Caroline asked me for help with her math homework this afternoon. She's in the advanced math group in her class, and had a worksheet involving equations involving exponents. I know. SIXTH grade.
Well, it's been quite a while since I've done this sort of math, but I was a good student and figured I could sort it out. Plus, the worksheet had cute little fishies swimming all over it, so it looked like it was within my math range.
Here's a sample equation:
1.5^x + 8^y = 633
(That's 1.5 to the x power plus 8 to the y power ... so the challenge is to figure out which exponents fit. And it was in the instruction that it would be a whole number between 0 and 9.)
Yikes. Decimals and exponents? I don't remember encountering that. And for the life of me, I couldn't figure out how you could take any exponent of 1.5 and add it to a whole number to get a whole number.
Caroline had struggled until she was in tears, and after working on this, I felt similarly frustrated. I kept concluding that the worksheet HAD to be wrong. But every other problem had a decimal in the equation, too.
You should have seen the various ways I yanked algebra out of my ancient brain. We multiplied and divided and tried all sort of rearrangements of the equations. Yikes. And I simply couldn't figure it out. I was becoming alarmed, not just at my own inability to do the worksheet, but also realizing that Caroline will be shooting past me intellectually and it's starting NOW, apparently.
Caroline was beside herself at not being able to finish the homework. Finally, I figured I'd see if there was a simple instructional aide on the internet (Yay, internet!) and failing that, I'd write a note to the teacher reporting how hard we'd all worked.
The only thing I could find on the internet that showed how to do problems that looked like Caroline's involved logarithms. Yes, you read that right. LOGARITHMS. And, as advanced as Caroline is, I don't think her teacher is throwing those at her yet. Not with little fishie drawings, anyway.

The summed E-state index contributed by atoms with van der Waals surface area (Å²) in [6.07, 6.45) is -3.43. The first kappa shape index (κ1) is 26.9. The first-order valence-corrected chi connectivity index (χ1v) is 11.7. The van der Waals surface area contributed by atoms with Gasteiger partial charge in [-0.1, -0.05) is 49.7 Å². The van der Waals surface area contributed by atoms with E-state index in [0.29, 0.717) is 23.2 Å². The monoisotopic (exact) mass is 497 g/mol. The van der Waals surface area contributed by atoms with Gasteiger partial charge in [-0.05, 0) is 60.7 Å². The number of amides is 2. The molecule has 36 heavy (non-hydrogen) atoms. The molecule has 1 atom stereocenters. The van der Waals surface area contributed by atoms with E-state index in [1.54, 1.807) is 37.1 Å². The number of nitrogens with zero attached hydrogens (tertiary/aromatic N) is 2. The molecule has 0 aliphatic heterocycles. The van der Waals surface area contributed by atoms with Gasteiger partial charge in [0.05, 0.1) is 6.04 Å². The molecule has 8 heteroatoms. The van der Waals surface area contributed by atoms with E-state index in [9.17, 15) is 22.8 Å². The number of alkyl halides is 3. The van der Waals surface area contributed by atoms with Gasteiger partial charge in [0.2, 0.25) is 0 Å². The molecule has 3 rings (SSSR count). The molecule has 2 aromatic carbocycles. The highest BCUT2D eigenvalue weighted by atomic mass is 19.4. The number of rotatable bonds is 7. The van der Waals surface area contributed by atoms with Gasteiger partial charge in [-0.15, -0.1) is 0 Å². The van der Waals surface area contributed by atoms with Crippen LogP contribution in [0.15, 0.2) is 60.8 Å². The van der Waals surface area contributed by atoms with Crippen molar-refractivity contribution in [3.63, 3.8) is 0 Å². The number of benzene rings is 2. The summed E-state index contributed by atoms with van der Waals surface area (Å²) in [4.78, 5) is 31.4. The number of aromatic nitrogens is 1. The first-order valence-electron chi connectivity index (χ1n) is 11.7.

While Caroline and I were continuing our calculations, Roger arrived home from work and jumped in to show us how to do these. He worked through the same steps I'd tried, coming to the same conclusions. "This has got to be wrong!" So, I wrote a note to the teacher and convinced Caroline that it'd be okay for her not to struggle any further.
We set the paper aside, down at the end of the table, to eat dinner. And while we were eating, I glanced over at it and realized.... Those weren't decimals. They were the problem numbers. So what we'd read as 1.5 in the first equation was, in effect, Problem #1: 5^x = 8^y = 633. And sure enough, once we looked we saw that they were the problem NUMBERS.
NOT DECIMALS. You think they could have made that spacing a bit more obvious, eh?
So... the math was still tricky but back down to reasonable advanced-sixth-grade level.
I'm leaving the note attached for the teacher, because I'm sure she'll get a laugh over all of us working so hard with all of those decimals. I wonder if anyone else did what we did.
And while I'm sure that Caroline's school work will exceed my ability to help her do it sometime soon, I'm breathing a sigh of relief that I have a bit of a reprieve.